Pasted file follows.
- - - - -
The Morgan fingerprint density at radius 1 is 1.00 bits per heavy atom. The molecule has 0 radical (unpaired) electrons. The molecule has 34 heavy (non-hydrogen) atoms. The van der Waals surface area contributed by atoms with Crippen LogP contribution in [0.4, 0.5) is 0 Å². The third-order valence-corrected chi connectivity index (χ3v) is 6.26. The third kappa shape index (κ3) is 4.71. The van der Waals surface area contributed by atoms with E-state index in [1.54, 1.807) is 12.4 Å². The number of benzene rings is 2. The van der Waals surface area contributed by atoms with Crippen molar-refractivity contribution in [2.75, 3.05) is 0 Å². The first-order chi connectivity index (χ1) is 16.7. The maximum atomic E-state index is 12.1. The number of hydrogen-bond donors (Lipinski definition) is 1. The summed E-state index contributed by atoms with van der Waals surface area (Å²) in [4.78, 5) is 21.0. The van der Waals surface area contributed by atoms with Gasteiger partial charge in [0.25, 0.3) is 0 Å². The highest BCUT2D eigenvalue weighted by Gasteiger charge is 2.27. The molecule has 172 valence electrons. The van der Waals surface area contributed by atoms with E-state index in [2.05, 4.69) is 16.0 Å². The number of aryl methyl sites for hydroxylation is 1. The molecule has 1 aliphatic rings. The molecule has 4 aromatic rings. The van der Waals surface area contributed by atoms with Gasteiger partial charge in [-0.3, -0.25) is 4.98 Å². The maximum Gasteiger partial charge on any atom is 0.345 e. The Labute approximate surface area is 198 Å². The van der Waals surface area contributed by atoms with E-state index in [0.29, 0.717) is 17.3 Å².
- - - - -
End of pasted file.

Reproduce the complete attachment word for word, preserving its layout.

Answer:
The Morgan fingerprint density at radius 1 is 1.00 bits per heavy atom. The molecule has 0 radical (unpaired) electrons. The molecule has 34 heavy (non-hydrogen) atoms. The van der Waals surface area contributed by atoms with Crippen LogP contribution in [0.4, 0.5) is 0 Å². The third-order valence-corrected chi connectivity index (χ3v) is 6.26. The third kappa shape index (κ3) is 4.71. The van der Waals surface area contributed by atoms with E-state index in [1.54, 1.807) is 12.4 Å². The number of benzene rings is 2. The van der Waals surface area contributed by atoms with Crippen molar-refractivity contribution in [2.75, 3.05) is 0 Å². The first-order chi connectivity index (χ1) is 16.7. The maximum atomic E-state index is 12.1. The number of hydrogen-bond donors (Lipinski definition) is 1. The summed E-state index contributed by atoms with van der Waals surface area (Å²) in [4.78, 5) is 21.0. The van der Waals surface area contributed by atoms with Gasteiger partial charge in [0.25, 0.3) is 0 Å². The highest BCUT2D eigenvalue weighted by Gasteiger charge is 2.27. The molecule has 172 valence electrons. The van der Waals surface area contributed by atoms with E-state index in [2.05, 4.69) is 16.0 Å². The number of aryl methyl sites for hydroxylation is 1. The molecule has 1 aliphatic rings. The molecule has 4 aromatic rings. The van der Waals surface area contributed by atoms with Gasteiger partial charge in [-0.3, -0.25) is 4.98 Å². The maximum Gasteiger partial charge on any atom is 0.345 e. The Labute approximate surface area is 198 Å². The van der Waals surface area contributed by atoms with E-state index in [0.29, 0.717) is 17.3 Å².